Gerah A type of coin equivalent to approx. 0.64 gram of silver Ger Toshav Resident Gentile One who accepts and worships the One G-d of Yisrael and who keeps the 7 Noachide precepts Ger Tzedek Righteous Gentile A full convert to Judaism Geshem v'Tal Rain and Dew The prayer for rain, solemnly recited on the 8th day of Sukkot as part of the Musaf service, introduces the formula "You cause the wind to blow and the rain to descend" which is inserted into the beginning of the Amidah during the period between Sukkot and Pesach, when the rainy season in Eretz Yisrael arrives. And, during the hot months between May and September, the atmospheric vapor, concensed in small drops on cool areas between evening and morning, saves the plants of Eretz Yisra'el which are refreshed by the regular descent of this dew.
The Scriptures employ dew to symbolize Hashem's word which has a wonderful reviving power though it falls, like dew, gently and unheard (Devarim 32:2). The freshness of youth, as well as the life-giving power of Hashem, is metaphorically represented by dew (Tehillim 110:3, 2Shmuel 1:21; Yeshayahu 18:4, 26:19).
Gesisah Jewish tradition considers a dying person (goses) as a living individual who must not be touched lest his death be hastened thereby. He is compared to a flickering candle which is extinguished by touching it. Even though he ahs been agonizing for a long time, it is unlawful to hasten his death by removing the pillows from under his head. Those present are expected to recite prayers and psalms instead of engaging in idle talk.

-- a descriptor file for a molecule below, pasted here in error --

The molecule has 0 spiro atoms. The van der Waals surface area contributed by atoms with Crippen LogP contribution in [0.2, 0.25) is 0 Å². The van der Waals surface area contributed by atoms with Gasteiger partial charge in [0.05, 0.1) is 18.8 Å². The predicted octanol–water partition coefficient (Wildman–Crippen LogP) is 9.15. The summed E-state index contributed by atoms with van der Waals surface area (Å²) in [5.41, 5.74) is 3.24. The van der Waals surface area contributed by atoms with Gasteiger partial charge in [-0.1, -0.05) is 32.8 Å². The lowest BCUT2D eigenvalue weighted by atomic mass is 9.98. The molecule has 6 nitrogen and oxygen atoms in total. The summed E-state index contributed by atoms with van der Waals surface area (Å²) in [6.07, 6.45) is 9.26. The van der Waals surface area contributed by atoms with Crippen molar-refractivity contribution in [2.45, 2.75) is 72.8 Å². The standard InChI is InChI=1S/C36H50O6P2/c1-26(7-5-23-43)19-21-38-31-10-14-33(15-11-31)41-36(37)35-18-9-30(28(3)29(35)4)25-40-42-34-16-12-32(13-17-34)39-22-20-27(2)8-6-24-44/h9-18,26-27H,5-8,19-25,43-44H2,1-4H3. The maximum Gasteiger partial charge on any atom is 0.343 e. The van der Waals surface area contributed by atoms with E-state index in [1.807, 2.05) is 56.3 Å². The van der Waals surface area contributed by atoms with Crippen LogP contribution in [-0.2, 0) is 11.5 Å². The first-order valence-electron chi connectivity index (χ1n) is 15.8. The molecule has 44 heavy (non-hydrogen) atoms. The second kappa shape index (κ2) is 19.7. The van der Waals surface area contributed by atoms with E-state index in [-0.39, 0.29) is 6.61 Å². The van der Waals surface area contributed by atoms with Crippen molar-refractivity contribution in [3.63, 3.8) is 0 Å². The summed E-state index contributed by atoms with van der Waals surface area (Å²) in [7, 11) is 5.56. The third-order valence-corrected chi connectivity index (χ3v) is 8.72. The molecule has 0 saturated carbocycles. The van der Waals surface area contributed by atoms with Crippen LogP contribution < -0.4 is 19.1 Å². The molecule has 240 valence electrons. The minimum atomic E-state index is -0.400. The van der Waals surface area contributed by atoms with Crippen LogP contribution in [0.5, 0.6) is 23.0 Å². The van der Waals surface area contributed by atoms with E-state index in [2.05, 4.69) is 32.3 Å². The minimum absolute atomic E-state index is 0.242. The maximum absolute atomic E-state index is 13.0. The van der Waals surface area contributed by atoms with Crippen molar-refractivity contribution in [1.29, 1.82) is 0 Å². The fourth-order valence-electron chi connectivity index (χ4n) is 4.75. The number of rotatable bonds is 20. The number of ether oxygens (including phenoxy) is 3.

Since "there is not a righteous man on earth who does good and never sins" (Kohelet 7:20), a Jew is expected to make confession on his death-bed (Shabbat 32a). If unable to make a confession verbally, he is expected to do so mentally. A form of confession recorded in the Mishnah (Sanhedrin 6:2) reads: "May my death be an atonement for all the sins I have committed." Like Rabbi Akiva, who was martyred by the Romans in 135, a dying Jew departs with the Shema' on his lips, uttering Yisra'el's confession of faith: "Hear, O Yisrael, Hashem is our G-d, Hashem is One."
Get (pl. Gittin) Divorce Document; Decree of Divorce The Scriptures mentions a bill of divorce (sefer keritut) on 3 occasions (Devarim 24:1; Yeshayahu 50:1; Yirmeyahu 3:8). The Prophets used the expression figuratively. The Torah presents a law concerning an actual bill of divorce when it forbids the husband to remarry his divorced wife if, in the meantime, she had been the wife of another man.